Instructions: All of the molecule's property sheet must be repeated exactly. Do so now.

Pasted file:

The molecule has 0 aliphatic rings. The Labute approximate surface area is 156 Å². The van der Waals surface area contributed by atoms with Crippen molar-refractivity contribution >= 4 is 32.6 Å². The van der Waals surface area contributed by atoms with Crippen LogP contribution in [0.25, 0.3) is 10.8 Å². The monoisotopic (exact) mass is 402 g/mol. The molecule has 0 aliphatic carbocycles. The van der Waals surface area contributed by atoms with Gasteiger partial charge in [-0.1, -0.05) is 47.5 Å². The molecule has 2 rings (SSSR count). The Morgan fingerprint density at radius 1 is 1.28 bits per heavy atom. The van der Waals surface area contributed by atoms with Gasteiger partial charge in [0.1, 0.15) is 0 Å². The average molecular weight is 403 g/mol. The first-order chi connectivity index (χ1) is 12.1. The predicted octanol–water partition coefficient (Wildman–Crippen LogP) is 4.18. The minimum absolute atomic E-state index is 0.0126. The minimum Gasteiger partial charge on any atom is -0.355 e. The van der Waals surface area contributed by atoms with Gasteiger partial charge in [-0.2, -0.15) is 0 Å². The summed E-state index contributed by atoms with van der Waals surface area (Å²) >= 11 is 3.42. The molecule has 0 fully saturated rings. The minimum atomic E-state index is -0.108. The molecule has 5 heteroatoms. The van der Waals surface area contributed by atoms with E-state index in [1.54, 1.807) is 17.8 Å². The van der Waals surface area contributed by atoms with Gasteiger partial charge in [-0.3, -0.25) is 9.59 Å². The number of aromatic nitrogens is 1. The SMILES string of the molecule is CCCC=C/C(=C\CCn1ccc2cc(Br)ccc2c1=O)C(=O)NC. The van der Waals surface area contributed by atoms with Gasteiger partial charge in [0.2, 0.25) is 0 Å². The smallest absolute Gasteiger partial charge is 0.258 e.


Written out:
The molecule has 0 aliphatic rings. The Labute approximate surface area is 156 Å². The van der Waals surface area contributed by atoms with Crippen molar-refractivity contribution >= 4 is 32.6 Å². The van der Waals surface area contributed by atoms with Crippen LogP contribution in [0.25, 0.3) is 10.8 Å². The monoisotopic (exact) mass is 402 g/mol. The molecule has 0 aliphatic carbocycles. The van der Waals surface area contributed by atoms with Gasteiger partial charge in [-0.1, -0.05) is 47.5 Å². The molecule has 2 rings (SSSR count). The Morgan fingerprint density at radius 1 is 1.28 bits per heavy atom. The van der Waals surface area contributed by atoms with Gasteiger partial charge in [0.1, 0.15) is 0 Å². The average molecular weight is 403 g/mol. The first-order chi connectivity index (χ1) is 12.1. The predicted octanol–water partition coefficient (Wildman–Crippen LogP) is 4.18. The minimum absolute atomic E-state index is 0.0126. The minimum Gasteiger partial charge on any atom is -0.355 e. The van der Waals surface area contributed by atoms with Gasteiger partial charge in [-0.2, -0.15) is 0 Å². The summed E-state index contributed by atoms with van der Waals surface area (Å²) >= 11 is 3.42. The molecule has 0 fully saturated rings. The minimum atomic E-state index is -0.108. The molecule has 5 heteroatoms. The van der Waals surface area contributed by atoms with E-state index in [1.54, 1.807) is 17.8 Å². The van der Waals surface area contributed by atoms with Gasteiger partial charge in [-0.3, -0.25) is 9.59 Å². The number of aromatic nitrogens is 1. The SMILES string of the molecule is CCCC=C/C(=C\CCn1ccc2cc(Br)ccc2c1=O)C(=O)NC. The van der Waals surface area contributed by atoms with Gasteiger partial charge in [0.2, 0.25) is 0 Å². The smallest absolute Gasteiger partial charge is 0.258 e.